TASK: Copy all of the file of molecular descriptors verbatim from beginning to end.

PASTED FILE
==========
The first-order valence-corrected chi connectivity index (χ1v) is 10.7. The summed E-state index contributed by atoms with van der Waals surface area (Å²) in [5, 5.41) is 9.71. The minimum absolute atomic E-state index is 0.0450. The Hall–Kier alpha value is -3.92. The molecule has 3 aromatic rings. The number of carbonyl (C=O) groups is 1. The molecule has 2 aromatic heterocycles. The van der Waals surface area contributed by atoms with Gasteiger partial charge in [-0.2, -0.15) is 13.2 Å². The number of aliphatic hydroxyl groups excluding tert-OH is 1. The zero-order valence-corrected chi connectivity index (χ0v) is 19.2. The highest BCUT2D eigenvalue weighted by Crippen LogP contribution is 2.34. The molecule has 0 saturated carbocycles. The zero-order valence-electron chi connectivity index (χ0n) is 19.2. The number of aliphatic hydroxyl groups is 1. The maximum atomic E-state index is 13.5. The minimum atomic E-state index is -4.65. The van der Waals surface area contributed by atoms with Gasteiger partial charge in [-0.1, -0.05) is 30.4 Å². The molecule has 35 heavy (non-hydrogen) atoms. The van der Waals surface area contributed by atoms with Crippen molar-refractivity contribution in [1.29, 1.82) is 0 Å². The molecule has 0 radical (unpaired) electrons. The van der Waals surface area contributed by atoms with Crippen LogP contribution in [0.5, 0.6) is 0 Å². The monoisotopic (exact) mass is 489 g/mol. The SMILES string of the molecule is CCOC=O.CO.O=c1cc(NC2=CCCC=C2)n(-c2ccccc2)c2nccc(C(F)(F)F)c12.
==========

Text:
The first-order valence-corrected chi connectivity index (χ1v) is 10.7. The summed E-state index contributed by atoms with van der Waals surface area (Å²) in [5, 5.41) is 9.71. The minimum absolute atomic E-state index is 0.0450. The Hall–Kier alpha value is -3.92. The molecule has 3 aromatic rings. The number of carbonyl (C=O) groups is 1. The molecule has 2 aromatic heterocycles. The van der Waals surface area contributed by atoms with Gasteiger partial charge in [-0.2, -0.15) is 13.2 Å². The number of aliphatic hydroxyl groups excluding tert-OH is 1. The zero-order valence-corrected chi connectivity index (χ0v) is 19.2. The highest BCUT2D eigenvalue weighted by Crippen LogP contribution is 2.34. The molecule has 0 saturated carbocycles. The zero-order valence-electron chi connectivity index (χ0n) is 19.2. The number of aliphatic hydroxyl groups is 1. The maximum atomic E-state index is 13.5. The minimum atomic E-state index is -4.65. The van der Waals surface area contributed by atoms with Gasteiger partial charge in [-0.1, -0.05) is 30.4 Å². The molecule has 35 heavy (non-hydrogen) atoms. The van der Waals surface area contributed by atoms with Crippen molar-refractivity contribution in [1.29, 1.82) is 0 Å². The molecule has 0 radical (unpaired) electrons. The van der Waals surface area contributed by atoms with Crippen LogP contribution in [0.5, 0.6) is 0 Å². The monoisotopic (exact) mass is 489 g/mol. The SMILES string of the molecule is CCOC=O.CO.O=c1cc(NC2=CCCC=C2)n(-c2ccccc2)c2nccc(C(F)(F)F)c12.